Chaos in Classical and Quantum Mechanics

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Springer Science & Business Media, Oct 23, 1990 - Computers - 432 pages
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Simple and mechanical systems are the fouundation of Science: a particle sliding on a two-dimensional surface in mathematics, the solar system in astronomy, the hydrogen and the helium atoms in physics, and small molecules in chemistry. Although elementary and deterministic, their motions look almost random over long time intervals, and cannot be explained by the traditional approaches. This book describes the apparent chaos in these systems for an audience at the level of beginning graduate students, developing the relevant ideas of the last two decades with the help of geometric intutition rather than algebraic manipulation. The main focus is on seeking the connection between classical and quantum mechanics: classical chaos is rough and fractal, whereas quantum chaos is smooth and elusive; and yet the former should be the limit of the latter as Planck's quantum becomes small. The historical and cultural background is mentioned, and the text discusses realistic examples in some detail thereby providing readers a new perspective and preparing them to tackle new problems in this rich field.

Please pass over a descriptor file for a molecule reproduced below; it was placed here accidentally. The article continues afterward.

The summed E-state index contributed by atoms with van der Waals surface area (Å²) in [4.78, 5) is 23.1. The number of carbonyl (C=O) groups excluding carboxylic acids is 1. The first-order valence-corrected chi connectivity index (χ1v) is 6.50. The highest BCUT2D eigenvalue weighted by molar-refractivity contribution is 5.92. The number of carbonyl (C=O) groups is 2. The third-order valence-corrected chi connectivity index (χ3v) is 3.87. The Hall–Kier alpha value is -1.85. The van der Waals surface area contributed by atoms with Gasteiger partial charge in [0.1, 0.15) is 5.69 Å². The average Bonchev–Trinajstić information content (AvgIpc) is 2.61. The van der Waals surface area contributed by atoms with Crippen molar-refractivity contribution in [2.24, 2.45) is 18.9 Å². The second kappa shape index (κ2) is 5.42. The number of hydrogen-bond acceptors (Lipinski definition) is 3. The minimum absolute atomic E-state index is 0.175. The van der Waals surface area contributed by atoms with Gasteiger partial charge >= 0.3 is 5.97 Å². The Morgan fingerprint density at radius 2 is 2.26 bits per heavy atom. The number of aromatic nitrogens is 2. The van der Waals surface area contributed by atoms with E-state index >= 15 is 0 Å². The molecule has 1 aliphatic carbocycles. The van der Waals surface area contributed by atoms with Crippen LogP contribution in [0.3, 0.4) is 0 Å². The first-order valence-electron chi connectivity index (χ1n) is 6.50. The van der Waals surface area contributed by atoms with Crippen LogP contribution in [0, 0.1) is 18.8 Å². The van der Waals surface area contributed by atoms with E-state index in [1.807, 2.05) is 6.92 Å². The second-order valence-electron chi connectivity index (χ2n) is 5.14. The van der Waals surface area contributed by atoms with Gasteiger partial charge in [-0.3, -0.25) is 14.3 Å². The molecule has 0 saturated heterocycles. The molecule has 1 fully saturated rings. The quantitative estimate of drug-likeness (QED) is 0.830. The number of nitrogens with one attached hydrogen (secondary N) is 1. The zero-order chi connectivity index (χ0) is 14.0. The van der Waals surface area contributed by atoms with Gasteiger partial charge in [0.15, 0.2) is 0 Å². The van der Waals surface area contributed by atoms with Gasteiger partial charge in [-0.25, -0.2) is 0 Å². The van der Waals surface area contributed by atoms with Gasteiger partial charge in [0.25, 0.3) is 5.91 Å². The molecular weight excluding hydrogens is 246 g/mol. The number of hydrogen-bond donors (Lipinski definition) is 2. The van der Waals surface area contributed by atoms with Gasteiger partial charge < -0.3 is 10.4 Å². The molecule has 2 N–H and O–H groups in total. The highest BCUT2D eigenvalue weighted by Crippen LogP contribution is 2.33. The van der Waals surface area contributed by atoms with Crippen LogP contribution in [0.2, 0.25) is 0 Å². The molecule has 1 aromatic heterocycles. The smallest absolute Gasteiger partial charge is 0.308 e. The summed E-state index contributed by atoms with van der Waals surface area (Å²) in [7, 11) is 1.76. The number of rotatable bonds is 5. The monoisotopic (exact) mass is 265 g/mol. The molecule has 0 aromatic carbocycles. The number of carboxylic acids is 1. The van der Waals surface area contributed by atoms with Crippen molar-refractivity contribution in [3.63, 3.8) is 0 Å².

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Page 427 - YAFET, Y., KEYES, RW, and ADAMS, EN, 1956, J. Phys. Chem. Solids., 1, 137.
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Page viii - ... and quantum, has become a growth industry in the last decade. A newcomer to this flourishing field must get acquainted with some unfamiliar concepts and get rid of some cherished assumptions. The change in orientation is necessary because physicists have finally realized that most dynamical systems do not follow simple, regular, and predictable patterns, but run along a seemingly random, yet well-defined, trajectory. The generally accepted name for this phenomenon is chaos, a term that accurately...
Page ii - Advisors G. Ezra M. Gutzwiller D. Holm DD Joseph PS Krishnaprasad J. Murray M. Schultz K. Sreenivasan S. Winograd Springer New York Berlin Heidelberg Barcelona Hong Kong London Milan Paris Tokyo 1 . Gutzwiller: Chaos in Classical and Quantum Mechanics 2.

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